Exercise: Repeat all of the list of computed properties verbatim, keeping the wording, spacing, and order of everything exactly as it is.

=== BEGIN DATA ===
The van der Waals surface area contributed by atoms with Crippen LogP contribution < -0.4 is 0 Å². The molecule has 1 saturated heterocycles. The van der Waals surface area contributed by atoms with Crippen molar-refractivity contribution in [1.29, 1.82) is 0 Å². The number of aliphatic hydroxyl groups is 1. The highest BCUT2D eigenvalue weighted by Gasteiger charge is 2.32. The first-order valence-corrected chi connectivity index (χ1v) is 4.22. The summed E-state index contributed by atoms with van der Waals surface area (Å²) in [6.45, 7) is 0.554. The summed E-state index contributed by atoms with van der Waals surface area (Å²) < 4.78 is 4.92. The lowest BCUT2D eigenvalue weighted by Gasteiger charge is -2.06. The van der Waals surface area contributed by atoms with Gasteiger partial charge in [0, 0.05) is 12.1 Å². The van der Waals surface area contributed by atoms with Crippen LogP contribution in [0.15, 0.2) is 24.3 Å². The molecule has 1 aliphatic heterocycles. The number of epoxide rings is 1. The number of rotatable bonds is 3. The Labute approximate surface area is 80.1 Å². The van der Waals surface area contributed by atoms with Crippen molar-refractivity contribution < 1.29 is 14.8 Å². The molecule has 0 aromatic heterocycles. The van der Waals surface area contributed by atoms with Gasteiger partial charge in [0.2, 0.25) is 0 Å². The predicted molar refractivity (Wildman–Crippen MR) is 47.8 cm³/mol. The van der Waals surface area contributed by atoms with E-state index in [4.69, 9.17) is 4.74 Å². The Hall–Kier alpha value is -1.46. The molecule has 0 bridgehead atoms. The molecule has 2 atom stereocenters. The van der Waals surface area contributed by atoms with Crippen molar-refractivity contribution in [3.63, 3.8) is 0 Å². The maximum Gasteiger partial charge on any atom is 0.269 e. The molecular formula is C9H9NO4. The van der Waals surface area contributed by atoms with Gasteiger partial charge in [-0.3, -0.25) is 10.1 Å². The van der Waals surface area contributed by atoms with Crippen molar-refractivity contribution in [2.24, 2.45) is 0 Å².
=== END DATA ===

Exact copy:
The van der Waals surface area contributed by atoms with Crippen LogP contribution < -0.4 is 0 Å². The molecule has 1 saturated heterocycles. The van der Waals surface area contributed by atoms with Crippen molar-refractivity contribution in [1.29, 1.82) is 0 Å². The number of aliphatic hydroxyl groups is 1. The highest BCUT2D eigenvalue weighted by Gasteiger charge is 2.32. The first-order valence-corrected chi connectivity index (χ1v) is 4.22. The summed E-state index contributed by atoms with van der Waals surface area (Å²) in [6.45, 7) is 0.554. The summed E-state index contributed by atoms with van der Waals surface area (Å²) < 4.78 is 4.92. The lowest BCUT2D eigenvalue weighted by Gasteiger charge is -2.06. The van der Waals surface area contributed by atoms with Gasteiger partial charge in [0, 0.05) is 12.1 Å². The van der Waals surface area contributed by atoms with Crippen LogP contribution in [0.15, 0.2) is 24.3 Å². The molecule has 1 aliphatic heterocycles. The number of epoxide rings is 1. The number of rotatable bonds is 3. The Labute approximate surface area is 80.1 Å². The van der Waals surface area contributed by atoms with Crippen molar-refractivity contribution < 1.29 is 14.8 Å². The molecule has 0 aromatic heterocycles. The van der Waals surface area contributed by atoms with Gasteiger partial charge in [0.2, 0.25) is 0 Å². The predicted molar refractivity (Wildman–Crippen MR) is 47.8 cm³/mol. The van der Waals surface area contributed by atoms with E-state index in [4.69, 9.17) is 4.74 Å². The Hall–Kier alpha value is -1.46. The molecule has 0 bridgehead atoms. The molecule has 2 atom stereocenters. The van der Waals surface area contributed by atoms with Crippen molar-refractivity contribution in [3.63, 3.8) is 0 Å². The maximum Gasteiger partial charge on any atom is 0.269 e. The molecular formula is C9H9NO4. The van der Waals surface area contributed by atoms with Gasteiger partial charge in [-0.3, -0.25) is 10.1 Å². The van der Waals surface area contributed by atoms with Crippen molar-refractivity contribution in [2.24, 2.45) is 0 Å².